With thepandemic forcing more and more people to work and learn from home, and stay connected in this time of social distancing, video conferencing tools such as Zoom are skyrocketing in popularity. But, predictably, nefarious types are finding ways to disrupt to already stressed-out remote workers.
Zoom-bombing, the name given to gate-crashing Zoom meetings, is now a thing. Disrupting individuals are Zoom-bombing online meetings and bombarding the attendees with disturbing pornographic and violent imagery.
Zoom has released guidance for users who want to protect themselves from Zoom-bombing.
For public meetings, Zoom reminds users that when you share your meeting link on social media or other public forums, that makes your event public, and this means that anyone with the link can join the meeting.
Zoom also suggests users avoid starting public events using their Personal Meeting ID (PMI) because "your PMI is basically one continuous meeting and you don't want randos crashing your personal virtual space after the party's over." Zoom suggests generating random meeting IDs. Zoom also suggests using the Waiting Room feature, which allows hosts to control who enters the meeting.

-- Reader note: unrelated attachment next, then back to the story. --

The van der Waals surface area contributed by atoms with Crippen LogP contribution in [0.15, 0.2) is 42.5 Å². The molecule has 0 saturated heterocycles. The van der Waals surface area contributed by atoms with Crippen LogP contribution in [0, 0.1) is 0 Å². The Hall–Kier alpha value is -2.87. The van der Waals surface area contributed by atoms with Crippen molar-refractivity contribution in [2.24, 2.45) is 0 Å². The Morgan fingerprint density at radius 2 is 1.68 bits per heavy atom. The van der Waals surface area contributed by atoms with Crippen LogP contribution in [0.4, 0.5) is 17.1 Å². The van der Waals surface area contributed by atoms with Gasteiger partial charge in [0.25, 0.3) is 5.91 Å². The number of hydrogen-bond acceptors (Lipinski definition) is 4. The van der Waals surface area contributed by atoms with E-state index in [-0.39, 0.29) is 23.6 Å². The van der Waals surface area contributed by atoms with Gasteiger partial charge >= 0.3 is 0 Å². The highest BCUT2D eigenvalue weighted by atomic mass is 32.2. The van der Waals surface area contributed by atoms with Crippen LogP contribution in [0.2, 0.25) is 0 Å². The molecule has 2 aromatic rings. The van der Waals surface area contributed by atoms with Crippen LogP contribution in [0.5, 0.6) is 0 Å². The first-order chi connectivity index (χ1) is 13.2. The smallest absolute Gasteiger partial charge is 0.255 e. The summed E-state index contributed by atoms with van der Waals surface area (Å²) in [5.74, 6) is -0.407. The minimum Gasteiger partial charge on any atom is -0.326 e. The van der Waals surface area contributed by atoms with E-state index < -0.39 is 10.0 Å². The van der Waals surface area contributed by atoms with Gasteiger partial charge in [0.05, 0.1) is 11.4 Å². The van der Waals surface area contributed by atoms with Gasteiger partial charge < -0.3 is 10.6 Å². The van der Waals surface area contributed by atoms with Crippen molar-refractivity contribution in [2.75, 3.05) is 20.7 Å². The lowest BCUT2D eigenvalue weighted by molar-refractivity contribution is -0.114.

Zoom also offers numerous suggestions for managing participants.
- Allow only signed-in users to join
- Lock the meeting
- Remove unwanted or disruptive participants
- Prevent removed participants from rejoining
- Turn off file transfer
- Turn off annotation
- Prevent participants from screen sharing
- Put participants on hold
- Disable video
- Mute participants
- Disable private chat
Here is a video showing how to set up a Zoom meeting:
Zoom has a lot of tools to help you create safe, fun meetings, and it's worth spending some time familiarizing yourself with them before you set up your next meeting.
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